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Corona demonstrates how to make good use of the newspapers that've spent the last six months foretelling our economic doom, bleeding woe like a car crash we have to relive every. single. fucking. day.
And as for that BlackBerry that you no longer need because of ad spend-related job cuts? Here's what you can do with that.
Life's too short to throw our well-being out with the bathwater. Good chill material by Cramer-Krasselt, which also handled the media buy. Also impressively in keeping with Corona's longtime creative positioning: those lounge chairs, that sea, nicely-chilled bottle just within your reach.
Ahhh. We want beach.
The music in Palm Pre's "Flow" feels Stephen Spielberg epic, but the concept of the ad itself is a little weird.
In "Flow," a woman saunters into an empty field, settles on a giant rock and starts futzing with her Palm Pre phone. At the same time, an entire army of orange-clad martial arts-inspired dancers appear around her, illustrating her big internal soliloquy with their unified movements.
OMFG. Yes, OMFG. That's the only logical reaction to this commercial for the Comfort Wipe, the "revolutionary" new product that lets you wipe your ass without ever having to touch it or a piece of dirty toilet paper.
Dabitch is right when she wrote on Adland,"I predict that 'The first improvement of toilet paper as we know it since the 1880's!' and 'Get-a-grip' will be punchlines in late-night shows by next week, and finally topple 'I have fallen and I can't get up' & 'set it and forget it' from their thrones." Thrones. Funny, Åsk.
And if this doesn't stick, there's always "apply directly to the forhead."
It's telling that eclectic music lover @quikness apprised us of this ad, featuring Dr. Dre for Dr Pepper, with nothing but a sad face. That's pretty much how we felt when Dre gave us his whole "slower is better" spiel -- a philosophy for hip-hop hits and Dr Pepper drinking etiquette.
For Dr Pepper's "Trust me, I'm a doctor!" effort, Dr. Dre joins a colourful list of other non-doctors that made careers out of pretending to be: Dr. Love and Dr. J.
OK, so Chicago Lake liquors is an "urban" liquor store with low prices. Why? Because "urban" people can't afford higher prices? Because suburban white people are cheap and have no problem traveling to "urban" space to get their freak on? Because you can never get enough Crystal or Hennessy?
Aside from all those potential cause group-style alarm bells, this campaign for Chicago Lake Liquors from Brew is not afraid to go all Vanilla Ice on us with every over-done white-guy-goes-black tactic in the book.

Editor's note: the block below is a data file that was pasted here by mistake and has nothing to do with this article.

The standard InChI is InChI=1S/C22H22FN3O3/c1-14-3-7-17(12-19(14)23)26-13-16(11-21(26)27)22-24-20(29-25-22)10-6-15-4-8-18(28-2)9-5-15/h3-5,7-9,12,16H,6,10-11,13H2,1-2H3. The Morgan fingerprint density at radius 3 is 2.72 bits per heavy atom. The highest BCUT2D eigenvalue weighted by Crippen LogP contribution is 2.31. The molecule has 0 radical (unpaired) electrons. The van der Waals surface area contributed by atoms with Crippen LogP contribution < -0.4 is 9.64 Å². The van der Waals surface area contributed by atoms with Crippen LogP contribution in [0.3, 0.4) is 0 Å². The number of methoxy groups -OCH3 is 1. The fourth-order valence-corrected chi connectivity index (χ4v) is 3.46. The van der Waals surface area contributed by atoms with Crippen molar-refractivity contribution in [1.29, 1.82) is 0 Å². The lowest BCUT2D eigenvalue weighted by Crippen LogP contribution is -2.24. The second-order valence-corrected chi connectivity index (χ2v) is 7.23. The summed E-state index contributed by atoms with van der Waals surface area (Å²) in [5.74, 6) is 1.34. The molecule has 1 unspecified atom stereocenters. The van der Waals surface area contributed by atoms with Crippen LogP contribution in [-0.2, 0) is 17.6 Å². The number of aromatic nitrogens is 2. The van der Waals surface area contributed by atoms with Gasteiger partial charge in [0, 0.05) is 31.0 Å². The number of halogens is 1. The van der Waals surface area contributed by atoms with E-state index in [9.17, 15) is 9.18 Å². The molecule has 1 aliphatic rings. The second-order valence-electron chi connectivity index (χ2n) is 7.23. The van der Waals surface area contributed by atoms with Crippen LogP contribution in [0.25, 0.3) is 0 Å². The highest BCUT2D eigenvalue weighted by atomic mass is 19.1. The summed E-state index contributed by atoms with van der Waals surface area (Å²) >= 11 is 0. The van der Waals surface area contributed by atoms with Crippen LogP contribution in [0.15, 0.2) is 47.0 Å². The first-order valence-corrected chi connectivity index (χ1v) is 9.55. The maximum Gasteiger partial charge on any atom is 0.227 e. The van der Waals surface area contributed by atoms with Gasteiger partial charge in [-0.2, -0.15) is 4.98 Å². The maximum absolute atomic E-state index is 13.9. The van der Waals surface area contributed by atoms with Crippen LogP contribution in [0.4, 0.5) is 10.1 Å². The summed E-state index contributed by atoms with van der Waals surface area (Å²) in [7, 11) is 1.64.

We're just waiting for the spoofs on "Break the Monotony," a campaign for SPAM -- yes, the meat whose identity you can never quite peg -- put together by LAIKA.
See "Bored Room," which depicts bread slices in a meeting, falling gradually into comas, until SPAM leaps in, Kool-Aid Man-style, and crashes the party.
Tim Gunn knows a thing or two about fashion. By association, he knows a thing or two about laundry detergent. Strike that. He only knows what Tide pays him to know. In a recent Tide Total Care commercial, Tim touts the anti-fading qualities of the product.
Taking Tim's Tide claims to task is Consumer Report's Theresa Panetta who examines the commercial's claim Tide won't fade clothing after 30 washes. After testing the claim against two other detergents, Consumer Reports found Tide Total Care faded a test dress "just a little bit" compared to All Small and Mighty.
But the big insight was discovering the third detergent, Tide 2X Ultra Coldwater, did just as well as the other Tide detergent, Total Care, at half the price.
So while Tide's commercial claim is technically true, they'd rather us not know they make another product that does just as ell but costs half as much. Greedy bastards.
We've heard it said that we'll always be about five or six years old in the eyes of our parents -- no matter how much we accomplish, how old we really get, or where on our bodies our hair starts to grow.
Which is why this campaign for UK-based Fairy hits home in a manner both awkward and charming. Each spot depicts a generic Gen-Xer getting infantilized by his mom, who despite old age (and complete senility?) hasn't lost any of the maternal instincts she possessed in the prime of motherhood.
There's something about stop-motion vegetable videos that: 1) soothes us, and 2) convinces us anything the associated brand says is true, including the oft-repeated lie that the food involved is fresh.
Not that we're in any position to judge the freshness claim tied to Qdoba's handmade burritos, which we've never tried and which actually look appetizing, actually. Would be nice to sink our jaws into some cheesy beans and warm tortilla right now.
Work by Amalgamated, best remembered by us for its final-frontiersy attitude toward bodily fluid's true colours.
"It's Carl's Jr. It's huge." Carl's Jr., thanks you, Audrina Patridge. After all, every guy likes to be called huge. OK, so you were talking about why you chose to appear in the chain's latest commercial in this behind the scenes look at the commercial's shoot but still.
So you needed a break from your The Hills gig. That's cool. We're fine with that. But there's just no way anyone is going to top the original Paris Hilton version of this hottie-eats-a-burger-in-a-bikini thing.